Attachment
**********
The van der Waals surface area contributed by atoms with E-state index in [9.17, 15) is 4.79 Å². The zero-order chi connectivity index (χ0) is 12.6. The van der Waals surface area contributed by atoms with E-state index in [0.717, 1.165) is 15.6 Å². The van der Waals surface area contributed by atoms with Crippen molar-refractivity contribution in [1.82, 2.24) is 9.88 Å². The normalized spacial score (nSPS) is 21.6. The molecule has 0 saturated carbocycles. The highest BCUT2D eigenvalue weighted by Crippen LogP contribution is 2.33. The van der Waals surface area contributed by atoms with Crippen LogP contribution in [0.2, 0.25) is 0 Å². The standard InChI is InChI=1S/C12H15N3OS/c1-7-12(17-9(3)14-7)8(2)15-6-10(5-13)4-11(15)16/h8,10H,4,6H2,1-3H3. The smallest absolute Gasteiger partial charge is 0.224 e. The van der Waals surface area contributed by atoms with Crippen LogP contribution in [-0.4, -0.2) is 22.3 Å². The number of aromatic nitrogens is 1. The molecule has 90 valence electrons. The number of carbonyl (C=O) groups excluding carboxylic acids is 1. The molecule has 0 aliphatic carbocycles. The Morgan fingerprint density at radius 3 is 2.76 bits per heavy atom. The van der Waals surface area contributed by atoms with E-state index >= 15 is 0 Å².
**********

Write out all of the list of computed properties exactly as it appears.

The van der Waals surface area contributed by atoms with E-state index in [9.17, 15) is 4.79 Å². The zero-order chi connectivity index (χ0) is 12.6. The van der Waals surface area contributed by atoms with E-state index in [0.717, 1.165) is 15.6 Å². The van der Waals surface area contributed by atoms with Crippen molar-refractivity contribution in [1.82, 2.24) is 9.88 Å². The normalized spacial score (nSPS) is 21.6. The molecule has 0 saturated carbocycles. The highest BCUT2D eigenvalue weighted by Crippen LogP contribution is 2.33. The van der Waals surface area contributed by atoms with Crippen LogP contribution in [0.2, 0.25) is 0 Å². The standard InChI is InChI=1S/C12H15N3OS/c1-7-12(17-9(3)14-7)8(2)15-6-10(5-13)4-11(15)16/h8,10H,4,6H2,1-3H3. The smallest absolute Gasteiger partial charge is 0.224 e. The van der Waals surface area contributed by atoms with Crippen LogP contribution in [-0.4, -0.2) is 22.3 Å². The number of aromatic nitrogens is 1. The molecule has 90 valence electrons. The number of carbonyl (C=O) groups excluding carboxylic acids is 1. The molecule has 0 aliphatic carbocycles. The Morgan fingerprint density at radius 3 is 2.76 bits per heavy atom. The van der Waals surface area contributed by atoms with E-state index >= 15 is 0 Å².